physiotherapist Logan

What you need to know about Osteoporosis

Osteoporosis is a common condition affecting over 1 million Australians. Osteopenia is when the bones begin to lose their density. When Osteopenia becomes severe it’s called Osteoporosis. The word “Osteoporosis” comes from the Greek words “osteon” meaning bone, and “poros”, meaning a pore or a passage. 

Causes of Osteoporosis

Decreased bone density occurs when bones lose minerals, such as calcium, more quickly than the body can replace them. Bones become thin, weak and fragile, leading to a higher risk of fracture (broken bones). Fractures due to Osteoporosis can result in chronic pain, disability, and loss of independence. The most common bones affected are the hip, spine, wrist, upper arm, forearm and ribs. 

Osteoporosis is more common in women, impacting 1 out of 2 women as opposed to 1 out of 4 men, and becomes more common as we age. Women can lose up to 20% of their bone mass in the 5 – 7 years following menopause. Men have a headstart with bone health and tend to develop osteoporosis 10 – 15 years later than women because they’re generally bulkier and have more bone mass to lose. It’s important to note here that Osteoporosis is not a condition exclusive to the elderly – it can strike at any age.

Risk factors associated with Osteoporosis

In addition to age and gender, some of the risk factors associated with the development of osteoporosis include ethnicity, family history of the condition, low vitamin D levels, low intake of calcium, low body weight, smoking, excess alcohol or coffee consumption and physical inactivity. People who have suffered from an eating disorder, such as anorexia, are also more prone to developing osteoporosis, as are those who have taken corticosteroids for long periods.

Osteoporosis Prevention

Leading a healthy lifestyle will help keep your bones strong. Exercise can help bones modify their shape and size so they become stronger and this can help prevent injuries. It can also increase muscle strength and improve balance, which can help reduce the risk of falls. Resistance training such as gentle weights or exercises involving increased resistance such as the pool can also be beneficial in maintaining bone density.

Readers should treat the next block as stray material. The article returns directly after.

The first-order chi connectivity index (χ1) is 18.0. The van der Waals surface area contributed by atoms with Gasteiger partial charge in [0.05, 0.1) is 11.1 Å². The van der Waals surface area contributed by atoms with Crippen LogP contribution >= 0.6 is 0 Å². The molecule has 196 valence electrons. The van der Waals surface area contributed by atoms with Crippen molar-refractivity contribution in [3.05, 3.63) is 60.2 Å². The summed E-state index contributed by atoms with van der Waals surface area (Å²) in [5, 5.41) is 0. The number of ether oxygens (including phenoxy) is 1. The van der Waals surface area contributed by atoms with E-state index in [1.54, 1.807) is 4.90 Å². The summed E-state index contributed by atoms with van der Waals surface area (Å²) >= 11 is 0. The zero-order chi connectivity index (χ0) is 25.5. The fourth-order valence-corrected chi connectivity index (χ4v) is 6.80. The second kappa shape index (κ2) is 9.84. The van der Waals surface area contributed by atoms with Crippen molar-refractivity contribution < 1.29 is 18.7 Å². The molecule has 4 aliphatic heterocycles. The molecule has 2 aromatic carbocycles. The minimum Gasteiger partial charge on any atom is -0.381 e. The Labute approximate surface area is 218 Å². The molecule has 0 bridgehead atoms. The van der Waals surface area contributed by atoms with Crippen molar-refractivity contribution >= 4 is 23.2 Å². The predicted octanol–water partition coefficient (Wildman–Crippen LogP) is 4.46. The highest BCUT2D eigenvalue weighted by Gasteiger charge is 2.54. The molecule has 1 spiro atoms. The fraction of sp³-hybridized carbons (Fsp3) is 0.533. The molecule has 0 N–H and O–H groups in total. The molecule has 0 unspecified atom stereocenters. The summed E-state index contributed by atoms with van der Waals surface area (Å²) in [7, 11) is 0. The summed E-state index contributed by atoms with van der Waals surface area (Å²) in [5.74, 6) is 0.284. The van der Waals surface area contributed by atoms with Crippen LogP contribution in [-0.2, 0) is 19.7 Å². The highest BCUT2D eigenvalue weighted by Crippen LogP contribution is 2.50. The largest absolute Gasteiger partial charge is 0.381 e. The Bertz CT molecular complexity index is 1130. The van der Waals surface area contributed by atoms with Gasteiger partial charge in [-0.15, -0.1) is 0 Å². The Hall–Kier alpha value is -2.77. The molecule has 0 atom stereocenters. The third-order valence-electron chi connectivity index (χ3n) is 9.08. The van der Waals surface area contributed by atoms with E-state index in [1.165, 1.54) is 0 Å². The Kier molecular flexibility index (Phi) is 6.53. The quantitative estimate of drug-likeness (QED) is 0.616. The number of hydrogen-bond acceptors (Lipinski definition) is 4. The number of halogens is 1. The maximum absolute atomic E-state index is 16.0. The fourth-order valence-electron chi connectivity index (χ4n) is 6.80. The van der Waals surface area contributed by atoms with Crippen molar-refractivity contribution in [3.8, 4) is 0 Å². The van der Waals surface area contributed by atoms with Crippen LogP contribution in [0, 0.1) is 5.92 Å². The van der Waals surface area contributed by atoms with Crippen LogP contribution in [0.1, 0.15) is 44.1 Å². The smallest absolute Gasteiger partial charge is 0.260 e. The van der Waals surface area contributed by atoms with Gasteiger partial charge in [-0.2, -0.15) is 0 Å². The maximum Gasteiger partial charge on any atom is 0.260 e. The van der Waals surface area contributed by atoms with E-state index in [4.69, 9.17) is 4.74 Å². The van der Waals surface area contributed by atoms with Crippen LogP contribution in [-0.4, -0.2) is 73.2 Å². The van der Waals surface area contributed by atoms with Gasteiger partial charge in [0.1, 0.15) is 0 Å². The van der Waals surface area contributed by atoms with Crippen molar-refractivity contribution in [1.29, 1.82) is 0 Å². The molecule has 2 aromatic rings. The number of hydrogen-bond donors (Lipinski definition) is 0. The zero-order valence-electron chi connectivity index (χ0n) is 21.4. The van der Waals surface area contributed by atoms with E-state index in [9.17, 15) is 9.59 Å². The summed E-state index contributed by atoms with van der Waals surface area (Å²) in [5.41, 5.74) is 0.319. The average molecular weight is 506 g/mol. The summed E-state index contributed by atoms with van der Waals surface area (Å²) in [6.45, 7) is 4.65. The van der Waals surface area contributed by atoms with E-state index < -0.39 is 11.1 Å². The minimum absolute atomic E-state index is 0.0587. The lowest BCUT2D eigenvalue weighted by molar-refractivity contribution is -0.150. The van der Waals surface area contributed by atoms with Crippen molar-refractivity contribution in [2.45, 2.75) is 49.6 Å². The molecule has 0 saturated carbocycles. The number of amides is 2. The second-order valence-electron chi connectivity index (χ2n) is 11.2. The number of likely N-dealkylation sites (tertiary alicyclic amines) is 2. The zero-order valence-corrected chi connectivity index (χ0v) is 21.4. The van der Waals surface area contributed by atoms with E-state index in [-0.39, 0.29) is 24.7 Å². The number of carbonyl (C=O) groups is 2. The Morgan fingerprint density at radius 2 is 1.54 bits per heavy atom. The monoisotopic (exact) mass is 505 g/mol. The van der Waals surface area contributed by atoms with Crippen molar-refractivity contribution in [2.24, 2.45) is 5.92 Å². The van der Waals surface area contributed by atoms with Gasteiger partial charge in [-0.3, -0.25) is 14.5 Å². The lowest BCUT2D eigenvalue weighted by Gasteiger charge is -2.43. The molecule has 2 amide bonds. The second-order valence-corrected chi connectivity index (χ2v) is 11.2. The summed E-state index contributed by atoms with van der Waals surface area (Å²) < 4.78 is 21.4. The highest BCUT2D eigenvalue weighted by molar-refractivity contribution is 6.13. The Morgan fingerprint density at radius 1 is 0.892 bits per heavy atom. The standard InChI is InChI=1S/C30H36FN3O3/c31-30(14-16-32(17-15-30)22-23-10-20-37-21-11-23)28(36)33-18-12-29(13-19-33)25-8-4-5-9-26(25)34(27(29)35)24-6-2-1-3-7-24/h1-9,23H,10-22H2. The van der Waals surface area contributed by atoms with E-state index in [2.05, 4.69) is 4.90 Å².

While gentle exercise is vital, the most important goal, if you have osteoporosis, is to prevent fractures, so be sure to avoid risky physical activities that may lead to falls and fractures.  

There are some simple things you can do both at home and when you’re out to prevent yourself from falling and potentially breaking a bone:

  • Use devices such as a cane or walker
  • Always use handrails on stairs and escalators
  • Wear rubber-soled shoes to prevent falls
  • Put non-skid pads under rugs and 
  • Put non-skid mats in the bath
  • Install grab bars in the bathroom

An Osteoporosis screening is recommended from age 65. However, if you’re a female and have previously had a fracture or other risk factors such as rheumatoid arthritis, a history of smoking or heavy drinking, or low body weight, you should consider a screening earlier.

Scans such as bone scans or DEXA scans can be arranged by our physios. If you need help managing Osteoporosis, or require a diagnosis, please call us on 1300 012 273 .